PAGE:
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2000 Bug May Induce Risky Nuclear Limbo

Source: The Sun
              February 6, 1999

London- The millennium computer bug may trigger all kinds of chaos across the world when clocks strike midnight at the end of this year, but it won't accidentally fire off any nuclear weapons.

Experts believe that the risk of an accidental firing of nuclear weapons as clocks tick into 2000 is about zero.

That is very good news considering that the United States has just over 12,000 nuclear weapons in its stockpile, and Russia 22,500.

"Warheads won't explode in their silos due to computer error. They won't launch by mistake (at midnight)," said Michael Kraig, author of a report published by the independent research group, the British American Security Information Council.

Nothing would happen at midnight on Dec 31, but disaster may strike in the hours after midnight.

The worry is that millennium bug-induced failures in communications systems and early warning radar might set off a nuclear exchange later.

Something similar nearly happened in 1980. US nuclear warning personnel saw what turned out to be phantom Russian missiles homing in on the United States.

Checks showed this was a false alarm, caused by a faulty chip costing less than US50 cents (RM1.90).

The millennium bug problem, where some computers may be unable to handle as the century change from 1999 to 2000, has reawakened fears that the world faces an accidental nuclear holocaust.

Most worries centre on Russia. Kraig said that although the United States has some gaps in its anti-millennium bug preparations, much progress had been made. Russian preparations were not so impressive.

"Russia has no programme. Early warning data sharing may not be agreed."

"What are they doing? They are doing nothing."

Kraig praised the agreement last September between US President Bill Clinton and Russian President Boris Yeltsin under which Washington and Moscow agreed to exchange key personnel who would work together to make sure phantom launches were quickly spotted.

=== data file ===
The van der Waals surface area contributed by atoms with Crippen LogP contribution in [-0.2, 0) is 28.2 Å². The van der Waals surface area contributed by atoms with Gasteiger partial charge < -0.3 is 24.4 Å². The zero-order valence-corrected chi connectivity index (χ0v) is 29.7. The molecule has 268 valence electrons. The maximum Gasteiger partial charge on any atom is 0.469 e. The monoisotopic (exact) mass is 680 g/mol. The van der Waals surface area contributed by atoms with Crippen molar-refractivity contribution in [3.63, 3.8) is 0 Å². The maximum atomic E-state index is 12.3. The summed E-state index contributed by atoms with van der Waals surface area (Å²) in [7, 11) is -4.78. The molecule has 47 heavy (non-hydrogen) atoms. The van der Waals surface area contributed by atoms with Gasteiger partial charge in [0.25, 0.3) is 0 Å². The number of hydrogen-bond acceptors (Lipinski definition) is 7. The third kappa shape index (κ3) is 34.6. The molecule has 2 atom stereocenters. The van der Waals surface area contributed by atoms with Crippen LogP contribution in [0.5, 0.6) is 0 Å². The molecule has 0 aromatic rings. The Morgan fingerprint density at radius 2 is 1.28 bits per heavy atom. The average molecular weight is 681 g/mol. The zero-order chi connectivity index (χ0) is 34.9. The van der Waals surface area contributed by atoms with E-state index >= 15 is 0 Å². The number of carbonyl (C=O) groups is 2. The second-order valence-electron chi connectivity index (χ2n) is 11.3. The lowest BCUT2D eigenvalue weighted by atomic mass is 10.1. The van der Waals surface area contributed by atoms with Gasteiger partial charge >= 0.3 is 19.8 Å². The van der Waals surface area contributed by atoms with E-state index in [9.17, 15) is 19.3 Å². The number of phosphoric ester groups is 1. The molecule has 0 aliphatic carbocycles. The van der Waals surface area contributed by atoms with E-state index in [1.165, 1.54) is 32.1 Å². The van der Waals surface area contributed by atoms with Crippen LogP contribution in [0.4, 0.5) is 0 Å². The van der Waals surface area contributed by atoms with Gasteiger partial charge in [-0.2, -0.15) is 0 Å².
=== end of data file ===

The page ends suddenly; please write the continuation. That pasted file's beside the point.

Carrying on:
But he said more direct moves, such as switching off systems, should be taken.

"The dangers of a Y2K meltdown, even if restricted to a few key systems, are intensified by the Russian and American policy of launch on warning...," Kraig said in the report published in December. If Y2K breakdowns produce inaccurate early-warning data, or if communications and command channels are compromised, the combination of hair-trigger force postures and Y2K failures could be disastrous.

"For all this reasons, there should be a safety-first approach to Y2K and nuclear arsenals.

"All the nuclear weapons states should stand down nuclear operations. This approach should include taking nuclear weapons off alert status or decoupling nuclear weapons from delivert vehicles," the report said.

Olivia Bosch, research associate at the International Institute for Strategic Studies (IISS), believes it is unlikely the United States or Russia will agree publicly to switch systems off.

"If they switched them off, some bad guys might come in and make mischief. They might, in fact, switch them off and not tell anybody."

She was confident too, that all would be well. I'm confident that preparations are in hand. One can't be 100% sure that will work prefectly, but all the good intentions are there."

Some experts worry that these "bad guys" - rogue states, for example - might seek to exploit any confusion caused by a communications blackout or a failure in US or Russian defence systems.

Mischief-makers, tes absolutely, they will always be looking at opportunities to say, look, a US computer went weong and did this," said Paul Beaver, consultant at the defence publisher, Janes.

Edwin Lyman, scientific director at the Nuclear Control Institute in Washington DC, does not believe there is a danger of any spontaneous launches of nuclear weapons, but that disruption in information and surveillance could lead to instability.

Lyman agrees that Russia's preparations are lagging, but said this was not surprising.

"I believe the Russian government is doing its best, but realistically, given the state of Russia's economy, it has to address immediate day-to-days needs - even food and clothing is not being supplied adequately.

"In the face of such immediacy, it's hard to see how a problem 11 months away would get the level of financing," Lyman said.

Janes' Beaver said: "I'm concerned with two areas (in Russia): the capacity of the nuclear powers generation system to cope, and whether air defence screen and computer driven early-warning systems will still be compatible."

Other dates might also trip up computers. "I'm more concerned about nine, nine, ninety-nine and the leap year in 2000. Sime computer programmes don't include the leap year in 2000," he said.

Some computer calenders don't realise 2000 is a leap year.

Leap years are fixed using a complicated formula going back 400 years for adjusting dates to offset a slight imbalance between the length of a year and the amount of time the earth revolves around the sun.

Nine, nine, ninety-nine is shorthand for Sept 9, 1999.

Computer programmers often used a cluster of nines to signal to a computer programme that it must switch off. - Reuters.

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